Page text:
CAS-SEE Seminar with Guests: Marjan Hočevar

11.04.2022. / news / university and community

The Centre for Advanced Studies of Southeast Europe (CAS-SEE) of the University of Rijeka is proud to host Marjan Hočevar from the University of Ljubljana, Faculty of Social Sciences, Center for Spatial Sociology (FDV – CPS), who will hold a seminar on April 14, 2022, on the topic ”How an architect reflects society”.

”The title of this presentation suggests a confrontation and critique of architectural practice. But that’s not the point. Architects are often right when they believe that confrontation with sociologists and social scientists, in general, is not dialogical. And indeed, many times criticism remains on the proverbial level “in the eyes of the beholder.” We must first abandon the unproductive dilemma of who shapes whom: space society or social space. In my opinion, this issue needs to be approached from the point of view of the key issue of socio-spatial relations. For me, it is the dialectic of the integration of diversity. Georg Simmel, an enfant terrible of early sociology, who emphasized the permeation between form and content and materiality and social relations on both a symbolic and explanatory level was the first to attract architects and they attracted his insights. His observation that architecture strongly resembles (material) forms of social organization as a reference for the architect Mies van der Rohe and later for Le Corbusier. The theory and practice of architectural modernism and social modernity have been, often really, “lost in translation” (with unintended outcomes). But the interference of both perspectives on society and space gained momentum. The wall was not entirely impermeable, as evidenced by the take-off of urbanism as a dialogue between spatial disciplines on built space in the early twentieth century.

However, the wall was and still is not porous enough to really integrate epistemic cultures in academia and practice. In dealing with socio-spatial assemblages, especially cities, dialogue between builders, designers, and social analysts is gradually gaining ground, although the “Hausmanian” engineering approach still predominates in urban planning departments. The management of the current post-urban complexity and socio-spatial instability (fluidity) forces the integrative functioning of professions, even beyond matters of urban or public and collective, which is why urbanism came into being in the first place. It requires more than a consultative dialogue between a social analyst and an art engineer. The architect’s and sociologist’s cognition must come together somehow. Those of us who work with science know how challenging it is to put into practice, not just talk about the cross, multi, and -interdisciplinarity.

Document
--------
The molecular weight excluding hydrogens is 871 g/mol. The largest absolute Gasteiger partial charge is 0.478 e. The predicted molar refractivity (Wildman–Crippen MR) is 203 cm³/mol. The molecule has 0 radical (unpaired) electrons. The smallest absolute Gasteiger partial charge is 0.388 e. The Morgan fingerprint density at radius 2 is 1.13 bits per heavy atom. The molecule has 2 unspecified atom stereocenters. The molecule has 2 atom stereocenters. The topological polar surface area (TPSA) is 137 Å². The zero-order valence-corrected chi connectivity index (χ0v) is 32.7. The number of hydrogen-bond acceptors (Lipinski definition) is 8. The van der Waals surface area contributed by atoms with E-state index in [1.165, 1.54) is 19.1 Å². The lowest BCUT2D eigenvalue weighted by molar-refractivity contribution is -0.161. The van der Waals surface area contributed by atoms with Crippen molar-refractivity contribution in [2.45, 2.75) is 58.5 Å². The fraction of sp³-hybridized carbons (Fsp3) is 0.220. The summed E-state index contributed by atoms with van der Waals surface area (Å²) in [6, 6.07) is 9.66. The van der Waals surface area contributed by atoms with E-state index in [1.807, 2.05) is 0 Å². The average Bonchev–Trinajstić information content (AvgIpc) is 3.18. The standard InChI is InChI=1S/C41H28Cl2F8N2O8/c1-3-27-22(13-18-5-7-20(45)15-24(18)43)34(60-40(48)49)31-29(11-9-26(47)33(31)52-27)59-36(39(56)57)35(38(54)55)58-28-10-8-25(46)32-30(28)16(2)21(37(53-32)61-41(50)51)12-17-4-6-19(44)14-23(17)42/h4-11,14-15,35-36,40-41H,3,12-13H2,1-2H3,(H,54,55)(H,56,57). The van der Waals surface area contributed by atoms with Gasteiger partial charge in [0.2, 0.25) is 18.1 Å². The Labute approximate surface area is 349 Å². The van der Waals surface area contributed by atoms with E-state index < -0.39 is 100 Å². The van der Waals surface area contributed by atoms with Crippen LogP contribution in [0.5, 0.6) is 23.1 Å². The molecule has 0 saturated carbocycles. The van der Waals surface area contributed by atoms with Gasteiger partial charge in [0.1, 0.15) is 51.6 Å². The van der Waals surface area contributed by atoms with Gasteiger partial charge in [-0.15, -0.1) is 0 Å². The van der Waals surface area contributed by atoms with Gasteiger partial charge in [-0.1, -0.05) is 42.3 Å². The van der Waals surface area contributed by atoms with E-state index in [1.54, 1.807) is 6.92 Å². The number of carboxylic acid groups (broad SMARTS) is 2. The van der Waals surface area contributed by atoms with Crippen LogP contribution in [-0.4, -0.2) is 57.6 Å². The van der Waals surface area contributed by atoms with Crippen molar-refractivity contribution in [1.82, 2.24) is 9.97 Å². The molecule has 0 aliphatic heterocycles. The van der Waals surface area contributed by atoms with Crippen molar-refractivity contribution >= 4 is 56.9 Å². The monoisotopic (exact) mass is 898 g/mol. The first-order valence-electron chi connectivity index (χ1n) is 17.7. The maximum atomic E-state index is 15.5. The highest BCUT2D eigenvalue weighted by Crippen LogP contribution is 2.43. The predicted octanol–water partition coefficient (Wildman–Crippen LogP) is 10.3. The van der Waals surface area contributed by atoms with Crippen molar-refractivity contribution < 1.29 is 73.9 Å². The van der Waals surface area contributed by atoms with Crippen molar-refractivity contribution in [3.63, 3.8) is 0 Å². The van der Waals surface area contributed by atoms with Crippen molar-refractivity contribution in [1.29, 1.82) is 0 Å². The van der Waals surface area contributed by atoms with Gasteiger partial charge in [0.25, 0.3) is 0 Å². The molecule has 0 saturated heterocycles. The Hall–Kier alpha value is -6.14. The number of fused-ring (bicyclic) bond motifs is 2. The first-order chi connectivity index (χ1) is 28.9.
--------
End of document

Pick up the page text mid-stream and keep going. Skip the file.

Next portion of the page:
The presentation will take place by first presenting the idealized (Vitruvian) and then a more modern, inclusive (modernist) architect’s logic of understanding society and the notion of it. I will assume that this transition can be explained both by changes in the notion of the architectural profession (de/professionalization) in society and by the scientification of architecture, which puts it in dialogue with other disciplines. I will then substantiate the specificity of “double cognition”, fine arts (visual, artistic), and engineering (logical, geometric), which is otherwise well known among architects as the form/function dilemma. This double cognition faces a third, analytically narrative cognition, characteristic for sociologists, philosophers, cultural critics, and others in the fields of social sciences and humanities. In doing so, I will refer in part to three authors: Lefebvre, Foucault, and Bourdieu. The architect’s premise is often that his humanistic »basic instinct« and therefore his/her social analysis is intuitive, so he/she does not need to systematically acquire this kind of knowledge. To illustrate the awareness of this problem, I will cite some contemporary architects, Aravena, Koolhaas, and Schumacher, and compare them with the social logic of the earlier modernist Le Corbusier.

I conclude the presentation optimistically with the assumption of the principle of autonomy of integration, ie the integration (not dominance or homogenization) of the diversity of professional cognitions in practice and the convergence of epistemic cultures in academia. Social complexity is not only a challenge of everyday life, but it demands a dialectics of the independent and connected from various professionals who deal with the built space (producers). This, of course, also applies to the sociologists who explain this phenomenon. Basic knowledge will be needed to immerse oneself in the other two cognitions, such as the notion of the laws and methods of spatial projection.”

Skip to content